This is the first morning of our week of freedom where we complete ourselves pretty much what we do. To Victoria and from thence a local line to Brixton. First we had a meeting at 11:30 with the lady who wanted to see us about our work and our website. This was preceded by a visit to Brixton Library which is a very community based place and at the time there was an art exhibition which we very much enjoyed.
Having finished the meeting we then took a bus to Herne Hill. We went to the Lido in the hope that Francoise could have a swim but alas due to the sunny day all 500 places were booked so we had to reluctantly leave the scene. We went for a wander round Stockwell Park and from thence to the area of shops around Herne Hill station. Every Sunday morning there is a market which alas we missed.
We had a look around, were staggered by the price of coffee, around £3.50, and went round the back of the station where we found a lovely coffee bar. On the way we enjoyed some murals.
We had a lovely experience at one of the less obvious eating establishments, pictured above, a place by the name of Artisan Dough. The shop had a different feel to it and the prices were more moderate than the obvious tourist traps round the corner. I felt the people were friendly and caring and didn’t see me like a number. I had a latte and a pastry. When we had finished, two of the staff set outside on the left table and having a break. I was moved to speak to them and complement them on not being greedy with their prices, on creating a caring service and making the whole place a work of art in itself.
The lady that I spoke to whose name was Rachel entered into the spirit of the dialogue and said they aimed to create competitive pricing. I had noticed that the attitude of the clientele was very familiar so they obviously come here quite frequently; loyalty is something that is built up quite slowly so well done everyone.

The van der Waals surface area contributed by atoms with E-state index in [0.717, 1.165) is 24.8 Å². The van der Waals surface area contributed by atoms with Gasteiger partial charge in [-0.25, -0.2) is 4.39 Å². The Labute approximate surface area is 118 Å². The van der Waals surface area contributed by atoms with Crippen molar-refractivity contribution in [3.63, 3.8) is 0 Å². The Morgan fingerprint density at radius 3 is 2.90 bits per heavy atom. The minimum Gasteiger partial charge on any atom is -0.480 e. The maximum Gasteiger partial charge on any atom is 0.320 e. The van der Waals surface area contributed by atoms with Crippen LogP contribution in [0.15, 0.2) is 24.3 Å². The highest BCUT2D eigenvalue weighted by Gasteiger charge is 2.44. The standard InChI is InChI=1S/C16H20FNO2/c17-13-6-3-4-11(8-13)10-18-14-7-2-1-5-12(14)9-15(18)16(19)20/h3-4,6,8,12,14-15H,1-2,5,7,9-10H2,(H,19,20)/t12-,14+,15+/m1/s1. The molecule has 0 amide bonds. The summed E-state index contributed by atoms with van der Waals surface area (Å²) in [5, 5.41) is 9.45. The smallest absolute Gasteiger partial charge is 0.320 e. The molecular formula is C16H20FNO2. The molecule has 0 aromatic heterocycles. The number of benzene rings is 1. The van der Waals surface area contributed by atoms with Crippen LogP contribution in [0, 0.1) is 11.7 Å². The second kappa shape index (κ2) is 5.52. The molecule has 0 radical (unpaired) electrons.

Very few people in my observation bother to give feedback or praise. I love praising people as I find it often encourages them. When I had staff working for me I tried not to take anything for granted.
On the way back to the station we saw this mural. Very ‘Brixton’
We also saw a couple more including the one below which I found quite enlightening. Very disguised idealism methinks
The Elizabeth Line
We took this opportunity to visit the Elizabeth line, our first visit. I’m impressed at the platforms being very wide and the trains quiet and comfortable with plenty of space inside (see images). Air conditioning was good i.e. it was working.
We went as far as our zone 5 travel card would allow, Chadwell Heath. It is fair to say that it is an undistinguished and unremarkable part of London with a majority residents of mixed nationalities. In the High Street, the footfall was minuscule. We attempted to visit the local allotments which were adjacent to a pleasant enough sports and recreation park but we could not get in as it was locked, wisely so. We did notice a huge amount of rubbish that had been dumped along the side paths and indeed in the allotment area itself. I guess it was probably in no man’s land when no one was responsible for its upkeep.
This gets my prize for the most meaningless and irrelevant and improbable hoarding advertisements I can remember having seen for a long time
I do not know who wrote the copy but it is definitely not a UK company or alternatively he could be someone, a client, who has suggested the wording and the advertising agency have chosen not to argue.
Anyway that was enough for the first day so home we went.